A Process Cube based Approach of Process Mining in Analysing
Frailty Progression Exploiting Electronic Frailty Index
N. F. Farid
1,2,* a
, Marc de Kamps
and Owen A. Johnson
School of Computing, Universiti Utara Malaysia (UUM), Kedah, Malaysia
School of Computing, University of Leeds, U.K.
Keywords: Process Mining, Process Cube, Frailty Progression, Electronic Frailty Index, Electronic Health Record.
Abstract: Process mining is a data analytics technique that is used in healthcare to develop insights into care processes,
care pathways and disease progression using event data extracted from Health Information Systems. The most
widely used application is process discovery where models of healthcare processes are automatically inferred
and visualized. These have been applied to frailty, a common geriatric condition in elderly people typically
described in terms of progression through a number of stages. In this paper we use the Electronic Frailty Index
which is calculated using 36 indicators of frailty deficits. We use process mining to analyse frailty progression
using data from the SystmOne GP system used in UK primary care. We propose an approach for analysing
frailty progression using a process cube analysis through slicing and dicing sets of attributes related to clinical
frailty events. Different combinations of process cube dimensions allow us to model and analyse a
comprehensible frailty progression. We illustrate the method through a case study investigating the
association between frailty stages and three common issues; falls, hypertension and polypharmacy.
Frailty affects us all. In the UK frailty is recognised
as a geriatric condition affecting 26% of people over
85 (Clegg et al., 2013). With an aging global
population, the impact of frailty on elderly people,
their families and society has attracted the attention
of researchers. Frailty affects health outcomes,
quality of life as well as rising costs associated with
healthcare and the support required for daily living
(Han et al., 2019).
Frailty is often described in terms of an
accumulation of health characteristics, called deficits,
that reduce physical capability (Clegg and Young,
2011; Xue, 2011). As physiological functions of the
body decline the body is more susceptible to internal
and external events that can further worsen the
condition. As a result, frailty leads to an increase risk
of hospital admissions, institutionalisation,
dependency and other adverse health consequences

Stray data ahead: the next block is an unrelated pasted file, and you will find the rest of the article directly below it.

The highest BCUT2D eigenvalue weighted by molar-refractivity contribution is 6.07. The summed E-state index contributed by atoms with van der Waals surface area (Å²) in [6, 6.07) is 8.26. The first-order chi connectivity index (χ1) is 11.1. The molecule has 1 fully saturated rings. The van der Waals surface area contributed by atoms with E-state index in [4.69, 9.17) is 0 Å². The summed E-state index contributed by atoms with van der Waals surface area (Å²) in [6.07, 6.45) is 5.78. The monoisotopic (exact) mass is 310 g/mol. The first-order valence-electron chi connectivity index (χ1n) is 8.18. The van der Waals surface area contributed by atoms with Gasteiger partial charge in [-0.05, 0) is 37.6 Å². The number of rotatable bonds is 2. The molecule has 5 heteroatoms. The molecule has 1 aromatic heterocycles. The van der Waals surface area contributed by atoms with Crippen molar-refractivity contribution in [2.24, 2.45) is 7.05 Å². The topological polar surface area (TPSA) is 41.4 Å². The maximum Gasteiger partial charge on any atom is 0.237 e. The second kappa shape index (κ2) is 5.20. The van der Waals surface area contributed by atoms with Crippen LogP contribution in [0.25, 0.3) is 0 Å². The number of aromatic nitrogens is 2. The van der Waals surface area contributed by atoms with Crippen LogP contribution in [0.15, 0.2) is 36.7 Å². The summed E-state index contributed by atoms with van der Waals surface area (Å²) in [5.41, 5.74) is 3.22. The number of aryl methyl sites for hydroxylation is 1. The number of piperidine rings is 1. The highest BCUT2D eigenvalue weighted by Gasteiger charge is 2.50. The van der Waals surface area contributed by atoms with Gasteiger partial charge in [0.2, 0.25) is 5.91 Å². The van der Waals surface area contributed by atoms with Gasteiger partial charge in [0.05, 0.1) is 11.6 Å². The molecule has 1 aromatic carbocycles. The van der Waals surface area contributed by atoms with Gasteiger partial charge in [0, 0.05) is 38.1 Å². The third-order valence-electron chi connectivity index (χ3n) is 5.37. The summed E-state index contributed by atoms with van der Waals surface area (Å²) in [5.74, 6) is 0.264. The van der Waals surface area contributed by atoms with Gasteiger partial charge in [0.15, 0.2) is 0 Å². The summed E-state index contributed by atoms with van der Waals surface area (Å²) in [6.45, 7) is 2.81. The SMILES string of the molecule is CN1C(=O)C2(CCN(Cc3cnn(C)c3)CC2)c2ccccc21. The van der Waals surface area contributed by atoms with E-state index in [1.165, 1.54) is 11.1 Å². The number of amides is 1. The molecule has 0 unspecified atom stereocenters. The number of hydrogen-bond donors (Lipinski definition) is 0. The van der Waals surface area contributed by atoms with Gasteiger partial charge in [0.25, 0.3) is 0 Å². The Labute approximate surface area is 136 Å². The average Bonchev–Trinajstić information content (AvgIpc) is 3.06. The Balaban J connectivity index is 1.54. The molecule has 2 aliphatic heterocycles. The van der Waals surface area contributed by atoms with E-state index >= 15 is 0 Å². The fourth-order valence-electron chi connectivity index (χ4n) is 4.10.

(Fried et al., 2004).
Corresponding author
Process mining is a data analytics technique that
is used in healthcare to develop insights into care
processes, care pathways and disease progression
using event data extracted from Health Information
Systems (HIS). The three types of process mining are
process discovery, which reveals how processes
occurs; conformance checking, identifying
differences between models of the process and the
data from actual events; and process enhancement,
which includes steps to improve the actual process
(van der Aalst, 2016). Process mining can be seen as
the overlap between the two disciplines of data
mining and process analysis (van der Aalst, 2011).
Example applications of process mining in healthcare
include patient safety, process improvement and
exploration of care pathways (Mans et al., 2013;
Kurniati et al., 2020; Kusuma et al., 2020). In earlier
work we investigated applications of process mining
to frailty and identified a limited literature base and
opportunities to help better understand frailty
progression through the use of routine healthcare data
(Farid et al., 2019). In this paper we develop a method
Farid, N., de Kamps, M. and Johnson, O.
A Process Cube based Approach of Process Mining in Analysing Frailty Progression Exploiting Electronic Frailty Index.
DOI: 10.5220/0010879200003123
In Proceedings of the 15th International Joint Conference on Biomedical Engineering Systems and Technologies (BIOSTEC 2022) - Volume 5: HEALTHINF, pages 605-613
ISBN: 978-989-758-552-4; ISSN: 2184-4305
2022 by SCITEPRESS Science and Technology Publications, Lda. All rights reserved
suitable for understanding frailty progression and
illustrate the method through a case study
investigating the association between frailty stages
and three common issues: falls, hypertension and
2.1 Process Mining
Patient level information about the delivery of
healthcare, treatments and outcomes encoded within
HIS can be used to identify common patterns that can
be used to generate insights to inform practitioners,
healthcare providers and health informatics research.
Process mining applies this process-based approach
by using a log of relevant events extracted from HIS.
Three types of process mining are common: i)
process discovery, to create process models from the
log of events, ii) conformance checking to ensure the
model produced is highly representative of the log
and iii) enhancement, steps taken to improve the
process (van der Aalst, 2016).
2.2 Process Cube
Process mining can be extended with the concept of
process cubes used to scope and organise event data
based on classic Online Analytical Processing
(OLAP) procedures including dice, slice, drill down
and roll up (van der Aalst, 2013). Process cubes are
used to characterise large datasets where each
dimension is linked to properties of patients and